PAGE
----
Following news that online food delivery firm Delivery Hero had paid US$ 393 million to buy a 5% stake in its rival, Deliveroo shares jumped 11% on Monday to US$ 4.98 – its highest level since it went public in March at US$ 5.40. Niklas Oestberg, Chief Executive of the German Delivery Hero, commented that his investment was acquired “at a decent gross profit margin”, and that he considered Deliveroo’s stock to be “undervalued”, due to being “oversold at IPO”. Interestingly, despite rising revenue figures, bought on by the pandemic, neither company has yet to make a profit.
Paddy Power owner Flutter has exceeded expectations by seeing H1 revenue 28% higher at
US$ 4.1 billion, as its average number of gamblers rose 40% to more than 7.5 million. There is no doubt that there has been a general uptick in online gambling since the onset of the pandemic in early 2020, as many countries closed physical shops, with gamblers moving on-line. Flutter, which owns brands such as Betfair and Sky Betting and Gaming, posted that it had 59% more online customers than in the same period in 2019 before the coronavirus crisis. In the UK, numbers (rising 44% to 3.3 million), outpaced the 30% revenue grow to US$ 900 million.
Fortress Investment Group has raised its initial offer, by 7.1% to US$ 9.3 billion, to acquire Morrisons, which has been agreed by the UK supermarket chain. UK’s fourth largest grocer has attracted interest from several private equity groups, including former Tesco boss Sir Terry Leahy and Clayton Dubilier & Rice, because of its large real estate portfolio, with the company owning about 90% of its almost 500 stores; CD&R had earlier submitted a US$ 7.66 billion offer which was rejected by the board. Morrisons is attractive to potential buyers because it generates large amounts of cash and has low underlying debt, as well as a pension surplus. Because of this, it is highly unlikely that we have seen the last move for Morrisons, but even if that is the case, perhaps Sainsbury’s could be next supermarket up for grabs.
Australia’s largest lender, Commonwealth Bank of Australia, posted a 19.7% jump in annual profit, (to the year ending 30 June), to almost record highs of US$ 6.5 billion, driven by a sustained economic recovery from the coronavirus pandemic. It also saw its impairment provision reduce to US$ 408 million, (down from US$ 1.9 billion last year). Its profit would have come in higher at US$ 7.5 billion, if discontinued operations – such as the sales of its Colonial First State, CommInsure Life, Colonial First State Global Asset Management, PT Commonwealth Life divisions – had been included. CBA also declared a final US$ 1.47 dividend and announced a record US$ 4.4 billion share buyback.
With gains in the leisure/hospitality, education and professional services, the US economy saw July employment numbers jump by 943k. However, as the rise in the number of Delta variant cases only surfaced towards the end of the month, there are concerns that if new restrictions are imposed, this would have a negative impact on August employment data. Although the July unemployment figure dipped 0.5% to 5.7%, the total number of employed at 8.7 million is still much higher than the pre-pandemic return of5.7 million in February 2020. However, a month earlier, US job numbers had hit a record high, up 590k, on the month, to 10.1 million – a sure indicator that the country could be facing a labour shortage, particularly in the leisure and hospitality sectors. The shortfall has been attributed to various factors such as lack of affordable childcare, generous unemployment benefits, and pandemic-related retirements and career changes.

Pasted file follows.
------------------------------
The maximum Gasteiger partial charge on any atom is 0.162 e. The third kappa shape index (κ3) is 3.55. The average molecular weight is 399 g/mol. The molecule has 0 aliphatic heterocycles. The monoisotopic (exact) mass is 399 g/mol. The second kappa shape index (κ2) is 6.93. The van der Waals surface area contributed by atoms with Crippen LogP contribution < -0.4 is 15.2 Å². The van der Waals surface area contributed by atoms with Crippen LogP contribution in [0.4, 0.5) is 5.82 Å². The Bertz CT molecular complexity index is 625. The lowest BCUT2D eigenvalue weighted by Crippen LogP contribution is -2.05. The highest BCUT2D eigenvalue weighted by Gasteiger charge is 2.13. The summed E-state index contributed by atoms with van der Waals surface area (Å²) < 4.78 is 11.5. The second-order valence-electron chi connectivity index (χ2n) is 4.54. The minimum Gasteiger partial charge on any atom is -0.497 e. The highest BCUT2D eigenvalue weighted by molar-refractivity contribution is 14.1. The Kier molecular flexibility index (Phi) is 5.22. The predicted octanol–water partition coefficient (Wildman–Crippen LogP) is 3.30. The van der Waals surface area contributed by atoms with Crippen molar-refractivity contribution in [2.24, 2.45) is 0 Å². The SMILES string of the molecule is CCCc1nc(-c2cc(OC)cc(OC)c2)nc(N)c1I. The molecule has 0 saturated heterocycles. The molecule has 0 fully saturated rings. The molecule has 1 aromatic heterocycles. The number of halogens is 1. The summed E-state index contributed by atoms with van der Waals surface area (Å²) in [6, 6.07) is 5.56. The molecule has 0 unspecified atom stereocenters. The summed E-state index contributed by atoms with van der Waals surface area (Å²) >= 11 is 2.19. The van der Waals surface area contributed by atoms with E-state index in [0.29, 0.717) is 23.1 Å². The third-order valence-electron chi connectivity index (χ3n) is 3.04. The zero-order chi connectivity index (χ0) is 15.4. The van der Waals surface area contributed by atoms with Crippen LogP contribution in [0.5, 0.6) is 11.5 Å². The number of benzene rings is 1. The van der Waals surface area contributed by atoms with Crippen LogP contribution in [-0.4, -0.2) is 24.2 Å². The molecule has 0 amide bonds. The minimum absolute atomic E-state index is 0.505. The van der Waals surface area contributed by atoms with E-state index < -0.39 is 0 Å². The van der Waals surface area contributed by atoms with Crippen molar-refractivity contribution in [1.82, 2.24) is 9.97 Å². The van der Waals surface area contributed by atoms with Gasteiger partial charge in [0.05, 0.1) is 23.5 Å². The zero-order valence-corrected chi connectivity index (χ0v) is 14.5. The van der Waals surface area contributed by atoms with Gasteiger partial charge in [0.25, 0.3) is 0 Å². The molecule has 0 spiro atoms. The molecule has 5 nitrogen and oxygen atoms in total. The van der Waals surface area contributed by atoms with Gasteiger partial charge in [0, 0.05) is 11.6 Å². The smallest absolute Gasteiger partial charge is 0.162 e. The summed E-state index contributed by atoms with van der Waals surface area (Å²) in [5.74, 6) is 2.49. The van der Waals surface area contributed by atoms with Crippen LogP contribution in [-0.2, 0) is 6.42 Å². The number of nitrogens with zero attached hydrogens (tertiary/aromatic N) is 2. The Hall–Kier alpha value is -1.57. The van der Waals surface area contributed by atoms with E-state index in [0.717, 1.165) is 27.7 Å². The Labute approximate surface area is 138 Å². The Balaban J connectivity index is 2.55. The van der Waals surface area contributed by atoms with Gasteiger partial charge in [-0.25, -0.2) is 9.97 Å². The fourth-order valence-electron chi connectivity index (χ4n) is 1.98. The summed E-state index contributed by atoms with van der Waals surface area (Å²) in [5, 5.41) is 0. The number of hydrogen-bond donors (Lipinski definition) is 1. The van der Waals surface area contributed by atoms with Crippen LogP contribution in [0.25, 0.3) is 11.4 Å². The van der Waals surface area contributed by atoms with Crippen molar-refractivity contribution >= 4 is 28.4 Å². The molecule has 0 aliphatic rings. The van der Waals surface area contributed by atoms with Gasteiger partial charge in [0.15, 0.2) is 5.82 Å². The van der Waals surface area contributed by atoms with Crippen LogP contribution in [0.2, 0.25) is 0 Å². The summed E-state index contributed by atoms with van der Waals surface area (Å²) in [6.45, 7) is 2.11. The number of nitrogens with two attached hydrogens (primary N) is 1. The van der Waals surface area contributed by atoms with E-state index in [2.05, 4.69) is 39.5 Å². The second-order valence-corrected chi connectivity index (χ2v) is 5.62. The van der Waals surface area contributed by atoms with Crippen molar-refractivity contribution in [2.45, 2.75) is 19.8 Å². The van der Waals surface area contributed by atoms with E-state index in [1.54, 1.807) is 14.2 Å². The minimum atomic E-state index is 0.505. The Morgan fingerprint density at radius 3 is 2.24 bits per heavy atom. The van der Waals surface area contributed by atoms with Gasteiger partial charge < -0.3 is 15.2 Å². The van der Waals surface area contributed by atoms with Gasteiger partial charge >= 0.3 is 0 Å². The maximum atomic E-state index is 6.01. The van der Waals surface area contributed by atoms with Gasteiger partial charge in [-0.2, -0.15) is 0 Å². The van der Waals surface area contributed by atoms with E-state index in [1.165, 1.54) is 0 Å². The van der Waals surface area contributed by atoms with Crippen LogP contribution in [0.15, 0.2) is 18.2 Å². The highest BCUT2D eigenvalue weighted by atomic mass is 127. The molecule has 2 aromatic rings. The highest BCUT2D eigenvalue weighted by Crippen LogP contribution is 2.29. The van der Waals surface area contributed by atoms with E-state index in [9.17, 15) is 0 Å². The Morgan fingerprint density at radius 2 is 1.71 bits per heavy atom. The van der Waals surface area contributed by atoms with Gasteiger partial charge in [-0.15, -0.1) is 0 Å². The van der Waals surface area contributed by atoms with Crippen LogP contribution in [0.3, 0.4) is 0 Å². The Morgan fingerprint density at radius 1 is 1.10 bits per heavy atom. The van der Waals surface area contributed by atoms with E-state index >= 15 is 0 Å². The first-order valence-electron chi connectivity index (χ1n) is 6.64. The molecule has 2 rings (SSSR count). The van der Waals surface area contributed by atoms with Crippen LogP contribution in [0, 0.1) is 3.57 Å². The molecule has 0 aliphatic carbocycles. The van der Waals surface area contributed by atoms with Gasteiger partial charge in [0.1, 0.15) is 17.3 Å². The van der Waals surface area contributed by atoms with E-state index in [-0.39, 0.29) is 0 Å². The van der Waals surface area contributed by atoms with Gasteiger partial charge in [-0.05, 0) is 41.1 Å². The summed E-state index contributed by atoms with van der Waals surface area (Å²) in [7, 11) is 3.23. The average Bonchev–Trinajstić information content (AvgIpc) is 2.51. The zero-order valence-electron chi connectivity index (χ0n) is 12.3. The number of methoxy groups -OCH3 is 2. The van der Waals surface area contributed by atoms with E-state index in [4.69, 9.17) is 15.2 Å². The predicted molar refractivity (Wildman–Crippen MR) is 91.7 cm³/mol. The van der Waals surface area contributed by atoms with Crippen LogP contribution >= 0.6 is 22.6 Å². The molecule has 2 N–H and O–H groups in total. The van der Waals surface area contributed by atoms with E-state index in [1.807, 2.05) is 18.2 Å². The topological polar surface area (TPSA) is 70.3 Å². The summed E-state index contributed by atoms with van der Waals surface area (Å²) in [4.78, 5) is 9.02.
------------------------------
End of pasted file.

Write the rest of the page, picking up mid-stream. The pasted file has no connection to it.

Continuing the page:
Mainly because of the hospitality sector opening in April, along with non-essential retailers including gyms, hairdressers and outdoor dining, the UK economy grew by 1.0% in June and 4.8% in Q1; this was the fastest quarterly growth of the G7 countries. In addition, schools were fully opened as well as restaurants, cafes, theatres, galleries and cinemas. Although the GDP figure was 22.2% higher than at this time last year, it is still 2.2% lower than in February 2020, just prior to Covid. There was a 2.2% June decline in total exports of goods, excluding precious metals, attributable to a 5.6% fall in exports to non-EU countries, mainly because of declines in medicinal and pharmaceutical products and cars. Whether the pace of the recovery continues into Q3 is debatable because of staff shortages, caused by self-isolation requirements, and the government’s over-zealous contact tracing rules, along with global supply-chain bottlenecks. Furthermore, the government’s wage support scheme is set to end in September, and this may have a drag effect on the economy.
On top of the US$ 1 billion package, that will see infrastructure investment in roads, bridges, airports and waterways, US senators also began voting on a follow-up US$ 3.5 trillion spending package that Democrats plan to pass without Republican votes. The main beneficiaries would be companies in the energy, industrial and material sectors and so there was no surprise to see the share prices of Caterpillar, Deere and Vulcan Materials each posting 2%+ rises. Energy shares also moved higher, as crude prices rebounded more than 2%. With daily new coronavirus cases rising by 35%, to over a 100k in the country, progress on the infrastructure package should support the recovery in the world’s largest economy.
This week saw record highs on the blue-chip Dow and the benchmark S&P 500 in the US as well as the ASX in Sydney. Driven by gains in economically sensitive value stocks, after the Senate passed a US$ 1 trillion bipartisan infrastructure package, but still to go through the House of Representatives, the Dow Jones Industrial Average rose 172 points, to 35,274 and the S&P 500 gained 7 points to 4,439, in Tuesday trading. Again, on Tuesday, the ASX 200 rose for the sixth time in August to close on 7,584 points – over 15% higher YTD – driven by the banks and the mining companies, (although the price of iron ore has tanked 30% since May). There is no doubt that the market will turn probably before the end of the year and when it does, it will not be a pretty sight. If you do not think so – Do You Believe in Magic?